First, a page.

Parallel tandem organic light emitting devices (OLEDs) were fabricated with transparent multiwall carbon nanotube sheets (MWCNT) and thin metal films (Al, Ag) as interlayers. In parallel monolithic tandem architecture, the MWCNT (or metallic films) interlayers are an active electrode which injects similar charges into subunits. In the case of parallel tandems with common anode (C.A.) of this study, holes are injected into top and bottom subunits from the common interlayer electrode; whereas in the configuration of common cathode (C.C.), electrons are injected into the top and bottom subunits. Both subunits of the tandem can thus be monolithically connected functionally in an active structure in which each subunit can be electrically addressed separately. Our tandem OLEDs have a polymer as emitter in the bottom subunit and a small molecule emitter in the top subunit. We also compared the performance of the parallel tandem with that of in series and the additional advantages of the parallel architecture over the in-series were: tunable chromaticity, lower voltage operation, and higher brightness. Finally, we demonstrate that processing of the MWCNT sheets as a common anode in parallel tandems is an easy and low cost process, since their integration as electrodes in OLEDs is achieved by simple dry lamination process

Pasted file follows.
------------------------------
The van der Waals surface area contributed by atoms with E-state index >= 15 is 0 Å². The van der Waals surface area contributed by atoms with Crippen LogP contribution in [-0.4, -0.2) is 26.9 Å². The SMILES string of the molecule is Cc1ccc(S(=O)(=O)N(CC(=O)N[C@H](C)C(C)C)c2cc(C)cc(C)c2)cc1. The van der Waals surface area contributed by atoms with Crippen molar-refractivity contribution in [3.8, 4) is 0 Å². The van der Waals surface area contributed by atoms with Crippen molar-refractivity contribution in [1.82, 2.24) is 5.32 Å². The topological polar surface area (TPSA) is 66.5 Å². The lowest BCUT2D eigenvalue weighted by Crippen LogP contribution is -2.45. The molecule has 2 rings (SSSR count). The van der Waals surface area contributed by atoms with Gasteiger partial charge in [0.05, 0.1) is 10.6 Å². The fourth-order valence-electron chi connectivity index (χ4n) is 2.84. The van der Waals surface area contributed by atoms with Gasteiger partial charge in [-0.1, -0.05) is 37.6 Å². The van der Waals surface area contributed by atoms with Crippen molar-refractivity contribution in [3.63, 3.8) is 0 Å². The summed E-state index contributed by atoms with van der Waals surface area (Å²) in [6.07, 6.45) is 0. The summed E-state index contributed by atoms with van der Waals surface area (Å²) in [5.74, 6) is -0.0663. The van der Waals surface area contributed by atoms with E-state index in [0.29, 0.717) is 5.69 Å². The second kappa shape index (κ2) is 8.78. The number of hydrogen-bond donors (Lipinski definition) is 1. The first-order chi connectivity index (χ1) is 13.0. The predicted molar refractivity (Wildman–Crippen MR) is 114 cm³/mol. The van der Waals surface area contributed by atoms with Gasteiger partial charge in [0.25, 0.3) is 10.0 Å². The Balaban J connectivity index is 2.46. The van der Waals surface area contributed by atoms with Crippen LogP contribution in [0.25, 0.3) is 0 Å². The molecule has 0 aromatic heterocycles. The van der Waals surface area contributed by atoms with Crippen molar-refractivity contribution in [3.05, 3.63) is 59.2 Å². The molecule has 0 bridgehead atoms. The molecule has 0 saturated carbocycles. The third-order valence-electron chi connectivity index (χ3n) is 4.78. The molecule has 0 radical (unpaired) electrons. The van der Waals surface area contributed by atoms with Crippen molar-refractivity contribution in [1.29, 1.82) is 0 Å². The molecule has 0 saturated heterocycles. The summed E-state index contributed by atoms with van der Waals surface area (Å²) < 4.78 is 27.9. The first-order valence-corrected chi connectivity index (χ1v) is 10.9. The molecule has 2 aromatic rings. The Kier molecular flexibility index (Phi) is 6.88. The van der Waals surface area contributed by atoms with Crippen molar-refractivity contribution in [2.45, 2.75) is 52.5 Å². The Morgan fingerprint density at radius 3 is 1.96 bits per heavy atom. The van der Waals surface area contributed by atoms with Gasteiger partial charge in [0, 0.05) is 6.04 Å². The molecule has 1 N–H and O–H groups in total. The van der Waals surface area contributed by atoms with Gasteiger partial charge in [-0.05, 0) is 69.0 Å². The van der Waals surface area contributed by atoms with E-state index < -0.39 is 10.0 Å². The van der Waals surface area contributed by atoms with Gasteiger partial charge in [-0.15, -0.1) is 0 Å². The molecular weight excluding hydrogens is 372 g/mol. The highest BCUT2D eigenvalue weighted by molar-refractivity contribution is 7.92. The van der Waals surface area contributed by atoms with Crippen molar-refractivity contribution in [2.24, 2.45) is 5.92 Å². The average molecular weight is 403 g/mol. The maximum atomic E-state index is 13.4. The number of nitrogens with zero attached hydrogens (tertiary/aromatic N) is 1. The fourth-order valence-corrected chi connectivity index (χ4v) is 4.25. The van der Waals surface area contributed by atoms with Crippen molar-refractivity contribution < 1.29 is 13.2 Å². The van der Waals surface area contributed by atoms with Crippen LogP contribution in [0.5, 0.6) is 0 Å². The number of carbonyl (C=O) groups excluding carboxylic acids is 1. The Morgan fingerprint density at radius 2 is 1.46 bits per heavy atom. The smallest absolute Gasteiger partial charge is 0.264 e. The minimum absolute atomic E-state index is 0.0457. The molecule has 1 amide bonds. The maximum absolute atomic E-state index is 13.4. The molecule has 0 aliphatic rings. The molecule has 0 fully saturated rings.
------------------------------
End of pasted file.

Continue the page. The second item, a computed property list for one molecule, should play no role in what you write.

14. Electronics with carbon nanotubes

    International Nuclear Information System (INIS)

    Avouris, P.

    2007-01-01